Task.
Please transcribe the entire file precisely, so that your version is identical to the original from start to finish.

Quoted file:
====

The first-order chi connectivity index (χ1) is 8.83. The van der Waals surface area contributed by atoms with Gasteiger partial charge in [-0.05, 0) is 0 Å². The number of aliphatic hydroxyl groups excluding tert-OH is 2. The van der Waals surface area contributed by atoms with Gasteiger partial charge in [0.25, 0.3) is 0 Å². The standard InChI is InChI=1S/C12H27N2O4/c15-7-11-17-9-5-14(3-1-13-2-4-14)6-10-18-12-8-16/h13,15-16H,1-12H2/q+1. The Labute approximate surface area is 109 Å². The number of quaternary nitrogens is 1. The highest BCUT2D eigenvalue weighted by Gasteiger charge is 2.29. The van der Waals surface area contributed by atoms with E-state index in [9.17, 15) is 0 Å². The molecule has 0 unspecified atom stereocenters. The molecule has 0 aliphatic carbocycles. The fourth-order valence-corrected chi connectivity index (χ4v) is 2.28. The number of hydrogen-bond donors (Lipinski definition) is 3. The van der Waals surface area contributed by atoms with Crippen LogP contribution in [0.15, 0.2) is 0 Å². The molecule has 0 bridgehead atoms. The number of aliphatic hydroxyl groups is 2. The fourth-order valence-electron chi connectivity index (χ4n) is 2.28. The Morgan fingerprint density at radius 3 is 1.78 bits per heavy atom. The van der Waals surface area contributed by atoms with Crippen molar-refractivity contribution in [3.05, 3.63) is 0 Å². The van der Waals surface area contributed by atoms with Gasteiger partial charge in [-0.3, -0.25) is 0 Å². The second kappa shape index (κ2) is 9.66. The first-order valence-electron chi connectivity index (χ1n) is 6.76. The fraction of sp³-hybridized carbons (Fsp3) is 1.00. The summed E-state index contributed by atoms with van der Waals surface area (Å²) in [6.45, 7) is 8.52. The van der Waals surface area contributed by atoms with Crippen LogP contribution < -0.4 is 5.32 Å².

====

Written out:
The first-order chi connectivity index (χ1) is 8.83. The van der Waals surface area contributed by atoms with Gasteiger partial charge in [-0.05, 0) is 0 Å². The number of aliphatic hydroxyl groups excluding tert-OH is 2. The van der Waals surface area contributed by atoms with Gasteiger partial charge in [0.25, 0.3) is 0 Å². The standard InChI is InChI=1S/C12H27N2O4/c15-7-11-17-9-5-14(3-1-13-2-4-14)6-10-18-12-8-16/h13,15-16H,1-12H2/q+1. The Labute approximate surface area is 109 Å². The number of quaternary nitrogens is 1. The highest BCUT2D eigenvalue weighted by Gasteiger charge is 2.29. The van der Waals surface area contributed by atoms with E-state index in [9.17, 15) is 0 Å². The molecule has 0 unspecified atom stereocenters. The molecule has 0 aliphatic carbocycles. The fourth-order valence-corrected chi connectivity index (χ4v) is 2.28. The number of hydrogen-bond donors (Lipinski definition) is 3. The van der Waals surface area contributed by atoms with Crippen LogP contribution in [0.15, 0.2) is 0 Å². The molecule has 0 bridgehead atoms. The number of aliphatic hydroxyl groups is 2. The fourth-order valence-electron chi connectivity index (χ4n) is 2.28. The Morgan fingerprint density at radius 3 is 1.78 bits per heavy atom. The van der Waals surface area contributed by atoms with Crippen molar-refractivity contribution in [3.05, 3.63) is 0 Å². The van der Waals surface area contributed by atoms with Gasteiger partial charge in [-0.3, -0.25) is 0 Å². The second kappa shape index (κ2) is 9.66. The first-order valence-electron chi connectivity index (χ1n) is 6.76. The fraction of sp³-hybridized carbons (Fsp3) is 1.00. The summed E-state index contributed by atoms with van der Waals surface area (Å²) in [6.45, 7) is 8.52. The van der Waals surface area contributed by atoms with Crippen LogP contribution < -0.4 is 5.32 Å².